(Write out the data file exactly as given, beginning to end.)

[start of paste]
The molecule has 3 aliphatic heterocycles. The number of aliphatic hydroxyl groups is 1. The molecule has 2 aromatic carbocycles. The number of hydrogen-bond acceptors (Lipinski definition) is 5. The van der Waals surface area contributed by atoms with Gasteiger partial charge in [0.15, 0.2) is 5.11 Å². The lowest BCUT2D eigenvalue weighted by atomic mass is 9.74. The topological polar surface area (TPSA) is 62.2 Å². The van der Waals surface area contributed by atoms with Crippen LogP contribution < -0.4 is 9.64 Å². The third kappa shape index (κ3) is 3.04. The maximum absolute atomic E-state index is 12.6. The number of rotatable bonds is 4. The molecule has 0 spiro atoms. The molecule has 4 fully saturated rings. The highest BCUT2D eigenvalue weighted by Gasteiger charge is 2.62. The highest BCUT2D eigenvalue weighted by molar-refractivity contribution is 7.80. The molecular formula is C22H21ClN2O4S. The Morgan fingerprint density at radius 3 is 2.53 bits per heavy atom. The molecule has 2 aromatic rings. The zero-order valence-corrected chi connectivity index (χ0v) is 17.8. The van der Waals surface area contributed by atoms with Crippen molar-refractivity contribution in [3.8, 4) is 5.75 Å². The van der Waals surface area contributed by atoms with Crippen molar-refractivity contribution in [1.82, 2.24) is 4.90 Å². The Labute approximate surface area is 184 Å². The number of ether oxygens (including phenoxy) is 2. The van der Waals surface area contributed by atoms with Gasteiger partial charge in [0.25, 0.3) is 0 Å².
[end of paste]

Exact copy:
The molecule has 3 aliphatic heterocycles. The number of aliphatic hydroxyl groups is 1. The molecule has 2 aromatic carbocycles. The number of hydrogen-bond acceptors (Lipinski definition) is 5. The van der Waals surface area contributed by atoms with Gasteiger partial charge in [0.15, 0.2) is 5.11 Å². The lowest BCUT2D eigenvalue weighted by atomic mass is 9.74. The topological polar surface area (TPSA) is 62.2 Å². The van der Waals surface area contributed by atoms with Crippen LogP contribution < -0.4 is 9.64 Å². The third kappa shape index (κ3) is 3.04. The maximum absolute atomic E-state index is 12.6. The number of rotatable bonds is 4. The molecule has 0 spiro atoms. The molecule has 4 fully saturated rings. The highest BCUT2D eigenvalue weighted by Gasteiger charge is 2.62. The highest BCUT2D eigenvalue weighted by molar-refractivity contribution is 7.80. The molecular formula is C22H21ClN2O4S. The Morgan fingerprint density at radius 3 is 2.53 bits per heavy atom. The molecule has 2 aromatic rings. The zero-order valence-corrected chi connectivity index (χ0v) is 17.8. The van der Waals surface area contributed by atoms with Crippen molar-refractivity contribution in [3.8, 4) is 5.75 Å². The van der Waals surface area contributed by atoms with Crippen molar-refractivity contribution in [1.82, 2.24) is 4.90 Å². The Labute approximate surface area is 184 Å². The number of ether oxygens (including phenoxy) is 2. The van der Waals surface area contributed by atoms with Gasteiger partial charge in [0.25, 0.3) is 0 Å².